Nefastos wrote:I too (?) consider the Red Book along with the modern books on occultism, for it is magical, creative, rough & unfinished in the same way, often balancing on the thin line between adoration and pompous hubris.
Yeah, I have the same opinion. In my interpretation, The Red Book
dramatically oscillates between Jung basically attempting to become the saviour of Europe (or, perhaps, humanity in general), followed by crushing depression and hopelessness when his rather absurd arrogance fails. Actually, I find it interesting that you haven’t read the whole thing, as it seems to me that Jung’s behaviour in Liber Primus and Liber Secundus are almost written to be a caricature of the egomania that he viciously attacks in Scrutinies. I don’t think Jung ever allowed anyone to read The Red Book
– at most, he allowed a few people to look at a couple of pages – and so he was presumably the only audience intended. It, therefore, seems possible to me that Jung was attempting to emphasise to himself how his noble intentions and insight could be ignored or perverted. For example, at the start of Liber Secundus, Jung mentions that one who cannot descend from the heights is sick and brings torment to himself and others, yet towards the end of Liber Secundus, Jung builds a tower, declares himself a god, and refuses to descend.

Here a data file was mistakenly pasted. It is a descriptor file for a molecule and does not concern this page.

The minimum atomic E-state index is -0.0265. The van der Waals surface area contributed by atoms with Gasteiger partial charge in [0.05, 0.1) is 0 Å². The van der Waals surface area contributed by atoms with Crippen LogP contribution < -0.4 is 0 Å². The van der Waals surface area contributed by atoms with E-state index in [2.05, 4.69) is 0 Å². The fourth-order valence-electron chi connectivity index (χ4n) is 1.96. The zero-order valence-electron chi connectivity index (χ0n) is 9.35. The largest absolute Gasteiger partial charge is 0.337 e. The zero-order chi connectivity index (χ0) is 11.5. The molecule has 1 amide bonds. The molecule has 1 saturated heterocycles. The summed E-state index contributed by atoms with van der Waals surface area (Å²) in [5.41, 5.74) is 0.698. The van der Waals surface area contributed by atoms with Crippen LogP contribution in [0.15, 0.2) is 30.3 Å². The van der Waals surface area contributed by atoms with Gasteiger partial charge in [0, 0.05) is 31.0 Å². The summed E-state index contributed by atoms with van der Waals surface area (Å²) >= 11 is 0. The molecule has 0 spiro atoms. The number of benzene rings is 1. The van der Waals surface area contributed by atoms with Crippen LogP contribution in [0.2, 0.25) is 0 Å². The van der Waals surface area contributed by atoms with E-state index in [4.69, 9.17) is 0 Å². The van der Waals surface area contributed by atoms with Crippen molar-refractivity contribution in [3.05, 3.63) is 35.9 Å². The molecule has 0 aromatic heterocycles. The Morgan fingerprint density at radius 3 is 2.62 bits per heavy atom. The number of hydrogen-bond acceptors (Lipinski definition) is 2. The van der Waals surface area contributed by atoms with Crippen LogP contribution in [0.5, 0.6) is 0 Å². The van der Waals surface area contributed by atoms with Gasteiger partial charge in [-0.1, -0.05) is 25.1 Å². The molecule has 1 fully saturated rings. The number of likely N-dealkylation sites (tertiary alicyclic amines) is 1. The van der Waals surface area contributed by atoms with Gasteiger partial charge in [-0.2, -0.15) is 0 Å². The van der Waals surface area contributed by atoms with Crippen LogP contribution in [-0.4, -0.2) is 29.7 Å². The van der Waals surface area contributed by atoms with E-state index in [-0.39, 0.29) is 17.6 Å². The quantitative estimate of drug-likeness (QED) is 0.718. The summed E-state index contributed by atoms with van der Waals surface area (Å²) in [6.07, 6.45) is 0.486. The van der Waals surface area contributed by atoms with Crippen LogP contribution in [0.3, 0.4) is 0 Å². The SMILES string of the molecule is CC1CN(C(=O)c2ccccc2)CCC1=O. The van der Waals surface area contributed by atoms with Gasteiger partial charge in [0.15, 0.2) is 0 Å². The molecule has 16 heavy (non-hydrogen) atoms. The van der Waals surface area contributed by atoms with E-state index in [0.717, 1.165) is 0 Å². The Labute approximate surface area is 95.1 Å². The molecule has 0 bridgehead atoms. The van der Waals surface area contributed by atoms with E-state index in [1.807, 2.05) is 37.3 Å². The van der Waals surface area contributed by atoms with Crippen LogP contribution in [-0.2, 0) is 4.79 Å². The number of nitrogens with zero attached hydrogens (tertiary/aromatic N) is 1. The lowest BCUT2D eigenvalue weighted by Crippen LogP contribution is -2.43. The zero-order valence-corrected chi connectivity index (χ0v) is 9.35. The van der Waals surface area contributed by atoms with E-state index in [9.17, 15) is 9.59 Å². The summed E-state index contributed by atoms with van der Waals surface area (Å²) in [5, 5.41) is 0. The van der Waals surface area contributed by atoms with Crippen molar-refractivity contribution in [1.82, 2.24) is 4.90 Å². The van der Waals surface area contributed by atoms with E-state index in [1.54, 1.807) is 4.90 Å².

I think the best example of the “thin line between adoration and pompous hubris” you mention is the following passage from Scrutinies, where Philemon's description of Jung seems to characterise him as simultaneously the most superior and most inferior:
“You are your soul's eunuch, who protects her from Gods and men, or protects the Gods and men from her. Power is given to the weak man, a poison that paralyzes even the Gods, like a poison sting bestowed upon the little bee whose force is far inferior to yours.” (Reader’s Edition, 498)
'Oh Krishna, restless and overpowering, this mind is overwhelmingly strong; I think we might as easily gain control over the wind as over this.'